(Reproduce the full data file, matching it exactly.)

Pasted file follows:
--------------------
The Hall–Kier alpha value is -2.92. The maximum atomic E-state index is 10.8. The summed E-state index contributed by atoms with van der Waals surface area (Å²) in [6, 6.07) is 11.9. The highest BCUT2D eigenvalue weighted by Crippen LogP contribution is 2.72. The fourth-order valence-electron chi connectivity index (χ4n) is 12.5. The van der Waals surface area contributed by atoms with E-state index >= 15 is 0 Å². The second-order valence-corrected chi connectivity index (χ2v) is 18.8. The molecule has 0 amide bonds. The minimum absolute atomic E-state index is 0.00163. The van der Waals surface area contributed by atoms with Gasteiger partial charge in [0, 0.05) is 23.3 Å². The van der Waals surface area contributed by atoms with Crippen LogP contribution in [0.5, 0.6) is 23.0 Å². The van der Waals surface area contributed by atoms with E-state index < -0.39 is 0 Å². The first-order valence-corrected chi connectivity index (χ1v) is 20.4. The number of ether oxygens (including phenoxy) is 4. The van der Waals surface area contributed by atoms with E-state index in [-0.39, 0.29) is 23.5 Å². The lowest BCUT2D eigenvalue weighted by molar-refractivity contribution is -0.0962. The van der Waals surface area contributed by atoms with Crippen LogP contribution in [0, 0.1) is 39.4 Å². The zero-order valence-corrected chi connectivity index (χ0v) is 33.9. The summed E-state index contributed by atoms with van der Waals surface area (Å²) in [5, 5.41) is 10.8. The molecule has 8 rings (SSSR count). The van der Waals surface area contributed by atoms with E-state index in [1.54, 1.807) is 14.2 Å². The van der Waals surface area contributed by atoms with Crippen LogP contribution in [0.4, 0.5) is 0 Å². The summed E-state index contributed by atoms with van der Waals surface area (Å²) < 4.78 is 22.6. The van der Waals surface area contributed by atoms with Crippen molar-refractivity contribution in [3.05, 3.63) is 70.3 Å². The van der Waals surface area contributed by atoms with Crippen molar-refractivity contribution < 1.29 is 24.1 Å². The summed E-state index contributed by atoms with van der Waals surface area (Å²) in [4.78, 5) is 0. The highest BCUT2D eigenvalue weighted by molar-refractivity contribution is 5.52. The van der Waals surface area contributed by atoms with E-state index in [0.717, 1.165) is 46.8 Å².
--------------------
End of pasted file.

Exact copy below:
The Hall–Kier alpha value is -2.92. The maximum atomic E-state index is 10.8. The summed E-state index contributed by atoms with van der Waals surface area (Å²) in [6, 6.07) is 11.9. The highest BCUT2D eigenvalue weighted by Crippen LogP contribution is 2.72. The fourth-order valence-electron chi connectivity index (χ4n) is 12.5. The van der Waals surface area contributed by atoms with E-state index >= 15 is 0 Å². The second-order valence-corrected chi connectivity index (χ2v) is 18.8. The molecule has 0 amide bonds. The minimum absolute atomic E-state index is 0.00163. The van der Waals surface area contributed by atoms with Gasteiger partial charge in [0, 0.05) is 23.3 Å². The van der Waals surface area contributed by atoms with Crippen LogP contribution in [0.5, 0.6) is 23.0 Å². The van der Waals surface area contributed by atoms with E-state index < -0.39 is 0 Å². The first-order valence-corrected chi connectivity index (χ1v) is 20.4. The number of ether oxygens (including phenoxy) is 4. The van der Waals surface area contributed by atoms with E-state index in [-0.39, 0.29) is 23.5 Å². The lowest BCUT2D eigenvalue weighted by molar-refractivity contribution is -0.0962. The van der Waals surface area contributed by atoms with Crippen LogP contribution in [0, 0.1) is 39.4 Å². The zero-order valence-corrected chi connectivity index (χ0v) is 33.9. The summed E-state index contributed by atoms with van der Waals surface area (Å²) in [5, 5.41) is 10.8. The molecule has 8 rings (SSSR count). The van der Waals surface area contributed by atoms with E-state index in [1.54, 1.807) is 14.2 Å². The van der Waals surface area contributed by atoms with Crippen LogP contribution in [0.4, 0.5) is 0 Å². The summed E-state index contributed by atoms with van der Waals surface area (Å²) < 4.78 is 22.6. The van der Waals surface area contributed by atoms with Crippen molar-refractivity contribution in [3.05, 3.63) is 70.3 Å². The van der Waals surface area contributed by atoms with Crippen molar-refractivity contribution < 1.29 is 24.1 Å². The summed E-state index contributed by atoms with van der Waals surface area (Å²) in [4.78, 5) is 0. The highest BCUT2D eigenvalue weighted by molar-refractivity contribution is 5.52. The van der Waals surface area contributed by atoms with E-state index in [0.717, 1.165) is 46.8 Å².